If a state has to have a death penalty, then a serial killer of newborn infants has to be the gold standard for it, right? Otherwise, what kind of murderer would ever get a death sentence?
Prosecutors in Philadelphia, Pennsylvania announced today they will seek the death penalty for abortion practitioner Kermit Gosnell, who faces charged related to killing a woman in a botched abortion and killing babies infanticides.
It’s not just Gosnell facing the ultimate penalty, either:
Assistant District Attorneys Joanne Pescatore and Christine Wechsler confirmed to the Philadelphia Inquirer newspaper that they are looking at pursuing the death penalty related to Gosnell and former Gosnell employees Lynda Williams, Steven Massof and Adrienne Moton. The three are accusing of assisting Gosnell in the infanticide “abortions” where unborn children late in pregnancy were purposefully birth in order to kill them by using medical scissors to “snip” their spinal cords.
Gosnell himself will likely face a potential death penalty as the prosecutors notified his attorney, Jack McMahon, that they will seek death by lethal injection if a jury finds Gosnell guilty of first-degree murder in the counts he faces. Gosnell faces a third-degree murder charge related to the death of 41-year-old Karnamaya Mongar from a botched abortion Gosnell performed. Mongar died November 20, 2009, after overdosing on anesthetics prescribed by the doctor.
The Inquirer reports that the decision to seek execution for Gosnell’s three co-defendants might be part of a strategy to tighten the proverbial noose around Gosnell’s neck, although prosecutors so far deny it … or mostly deny it:
The prosecutors, however, said they had agreed with the defense attorneys for the three to postpone a final decision on the death penalty for 60 days while both sides continue investigating the case.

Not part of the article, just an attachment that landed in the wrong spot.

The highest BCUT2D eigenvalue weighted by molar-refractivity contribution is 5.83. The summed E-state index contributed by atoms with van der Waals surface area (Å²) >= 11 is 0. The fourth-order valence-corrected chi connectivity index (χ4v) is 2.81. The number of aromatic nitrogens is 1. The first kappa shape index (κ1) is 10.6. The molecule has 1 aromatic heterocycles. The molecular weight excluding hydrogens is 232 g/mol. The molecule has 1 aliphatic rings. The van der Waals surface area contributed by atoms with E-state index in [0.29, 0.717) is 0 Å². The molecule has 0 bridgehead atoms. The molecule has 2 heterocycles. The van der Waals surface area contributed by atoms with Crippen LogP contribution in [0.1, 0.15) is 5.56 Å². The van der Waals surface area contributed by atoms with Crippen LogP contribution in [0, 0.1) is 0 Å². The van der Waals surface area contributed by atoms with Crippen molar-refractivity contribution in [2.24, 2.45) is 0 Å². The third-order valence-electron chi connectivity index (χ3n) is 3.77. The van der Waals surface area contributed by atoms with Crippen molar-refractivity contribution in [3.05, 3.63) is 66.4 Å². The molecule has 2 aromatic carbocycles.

Pescatore said the delay was not an indication that prosecutors were trying to negotiate a guilty plea in which they would testify against Gosnell.
“We didn’t know enough and they might want to tell us more things,” Pescatore said, referring to the 60-day extension.
Presumably, delaying in case the defendants tell the prosecutors “more things” suggests that those “things” might impact their decision on the penalty to seek.
Hot Air readers know that I oppose the death penalty in normal criminal proceedings, but this is the kind of case that can certainly cause one to question their opposition. Gosnell murdered living babies fully born and separated from their mothers, and did so in a crude and cruel manner. He kept trophies of his victims on shelves in his clinic. If anyone doubts the cruelty and horrors visited upon these helpless infants and the women in the community, please be sure to read the grand jury report from start to finish, if you can stomach it. If the death penalty has any meaning at all, then Gosnell has to qualify for it.
Still, this may end up creating a cottage industry of Gosnell as a martyr, if previous death-penalty cases provide any track record at all. We’ll be subject to numerous media pieces on Gosnell’s “service” to the community, a religious conversion or two, and probably even his artistic je ne sais quoi. Free Kermit rallies will pop up all over Pennsylvania. Inevitably, someone (or a whole bunch of someones) will play the race card, even though Gosnell made a fortune in his butchery and exploited the poor of his own community.
Give prosecutors credit: they know all of this, and probably better than anyone. After all, Mumia Abu Jamal got prosecuted in Philly, as did Ira Einhorn, who fled to France for decades and eventually avoided the death penalty. They’re still determined to do what they believe is right for the victims and the community.
Update: The Anchoress prays that Gosnell takes the opportunity for redemption that this trial will give him, and believes living the rest of his natural life behind bars will at least allow him that opportunity:
If you remain unaware of what investigators (who were actually looking for evidence related to drug trafficking) found when they entered Gosnell’s abattoir-for-humans, read the Grand Jury’s Report, if you can take it.
Nevertheless, I would defend this man’s right to live his life out in prison, rather than watch the state take his life. His life is not anyone else’s to take. For pro-lifers, this is a no-brainer.
And he may need many years and much time, in order to understand the enormity of what he has done, and allow his heart to be turned. He may need time for conversion and salvation.